For about three years, Rabbi Elyse Goldstein, the founding and current rabbi of City Shul, a Reform Jewish synagogue, and Canon Gary van der Meer, incumbent of St. Anne's Anglican Church and interfaith officer for the diocese of Toronto, have been doing a preaching exchange between their Toronto congregations. "In early 2013, van der Meer met Ilyas Ally, the son of Shabir Ally -- imam at the Islamic Information and Dawah Centre International, a nearby mosque, and former host of 'Let the Quran Speak', a Toronto-produced television show on Islam -- and the two discovered they shared an interest in interfaith relationships" (p. 13). "The strong links that already existed among the three places of worship ... have made it possible for them to quickly lend support to one another in the aftermath of violent attacks. After the mass shooting at the Islamic Cultural Centre of Quebec on Sunday Jan. 29, 2017 ... St. Anne's and City Shul organized a 'ring of peace' around their friend's mosque" (p. 13). "Tragically, Dawah Centre congregants had the opportunity to send a similar message to City Shul this fall , after a gunman opened fire on worshippers at the Tree of Life synagogue in Pittsburgh, Penn., October 27 , killing 11 and injuring seven" (p. 13).
The writer reflects on a recent morning when he pulled into a gas station and glimpsed a man who "had his shoes off and he was kneeling on a spread-out garbage bag. He was facing east. He was praying". At the same time "CBC Radio had Donald Trump on saying: 'No more Islamic terrorists ! We don't want them !'." "The aural message and the visual message, received at the same instant, were irreconcilable. ... Trump's miserable, hateful edict about an important issue that may affect millions, an issue about which he demonstrates no real knowledge, interest or compassion, versus the sight of a devout Muslim, an ordinary man, a cab driver as it so happens, performing his simple morning ritual ... The very next morning, six men were killed in a mosque in Quebec City. They were shot in the back while praying. We cannot allow our private lives or our public policy to be governed by fear and ignorance".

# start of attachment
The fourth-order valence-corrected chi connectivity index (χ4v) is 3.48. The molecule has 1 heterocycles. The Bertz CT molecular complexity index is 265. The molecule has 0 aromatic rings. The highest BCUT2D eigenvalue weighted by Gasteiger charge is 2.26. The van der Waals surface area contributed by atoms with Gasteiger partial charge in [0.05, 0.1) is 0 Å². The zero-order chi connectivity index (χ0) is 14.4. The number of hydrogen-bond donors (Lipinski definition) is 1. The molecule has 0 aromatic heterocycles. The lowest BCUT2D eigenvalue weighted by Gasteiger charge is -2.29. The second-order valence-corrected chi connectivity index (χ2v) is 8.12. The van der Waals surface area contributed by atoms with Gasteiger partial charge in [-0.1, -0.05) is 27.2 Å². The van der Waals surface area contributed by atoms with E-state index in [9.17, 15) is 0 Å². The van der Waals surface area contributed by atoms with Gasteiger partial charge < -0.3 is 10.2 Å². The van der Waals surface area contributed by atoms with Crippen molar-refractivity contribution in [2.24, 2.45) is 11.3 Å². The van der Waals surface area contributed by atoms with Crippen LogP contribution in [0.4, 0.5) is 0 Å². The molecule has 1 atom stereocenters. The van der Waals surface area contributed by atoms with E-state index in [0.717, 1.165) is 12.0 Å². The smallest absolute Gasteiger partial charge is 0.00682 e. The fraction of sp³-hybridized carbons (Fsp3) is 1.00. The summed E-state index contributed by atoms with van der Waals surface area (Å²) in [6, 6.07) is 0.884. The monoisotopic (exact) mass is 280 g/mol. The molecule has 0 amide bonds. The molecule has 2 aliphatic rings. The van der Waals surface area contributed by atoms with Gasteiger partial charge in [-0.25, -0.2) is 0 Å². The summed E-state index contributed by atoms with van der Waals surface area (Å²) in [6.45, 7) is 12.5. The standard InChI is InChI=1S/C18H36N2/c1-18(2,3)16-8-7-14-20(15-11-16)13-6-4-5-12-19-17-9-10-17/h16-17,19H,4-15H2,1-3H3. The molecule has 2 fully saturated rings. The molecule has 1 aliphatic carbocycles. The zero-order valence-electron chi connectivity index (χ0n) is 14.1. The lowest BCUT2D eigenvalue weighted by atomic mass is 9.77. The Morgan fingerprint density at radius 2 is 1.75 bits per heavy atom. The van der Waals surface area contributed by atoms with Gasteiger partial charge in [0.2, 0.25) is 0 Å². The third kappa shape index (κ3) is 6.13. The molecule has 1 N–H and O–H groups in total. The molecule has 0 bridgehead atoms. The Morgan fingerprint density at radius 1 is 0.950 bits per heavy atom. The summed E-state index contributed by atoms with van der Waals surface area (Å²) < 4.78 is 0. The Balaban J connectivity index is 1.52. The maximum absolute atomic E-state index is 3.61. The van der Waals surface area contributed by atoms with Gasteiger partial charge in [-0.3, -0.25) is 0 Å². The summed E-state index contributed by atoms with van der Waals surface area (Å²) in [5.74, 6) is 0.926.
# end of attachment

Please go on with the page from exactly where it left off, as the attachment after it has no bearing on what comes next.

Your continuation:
"Anglicans and other Christian leaders expressed their 'sympathy and solidarity' with Muslims following a deadly attack January 29  on a mosque in the Ste-Foy neighbourhood of Quebec City. The attack which left six people dead and 19 others wounded, occurred just before 8 p.m., when a gunman opened fire while evening prayers were underway at the Islamic Cultural Centre of Quebec. Police have charged Alexandre Bissonette, 27, with six counts of first-degree murder and five counts of attempted murder" (p. 1). "In a January 30  statement, Archbishop Fred Hiltz, primate of the Anglican Church of Canada, said his heart 'goes out to all Muslims across Canada as they struggle with this terrible attack', and that the church holds in its prayers the victims of the attack, their families and their imams" (p. 1). "Coadjutor Bishop of Quebec Bruce Myers and Bishop of Montreal Mary Irwin-Gibson also issued a statement expressing their 'grief and repugnance at this brutal act of violence against another community of faith' in the midst of prayer'. When one is attacked, we are all attacked, and our whole society is diminished', the said" (p. 15). "The Canadian Council of Churches (CCC) expressed 'shock and sadness' at the attack, and in a statement signed by CCC president Canon Alyson Barnett-Cowan, recommitted itself to 'opposing the hate and prejudice that disfigures our communities and leads to violence both at home and abroad' (p. 15).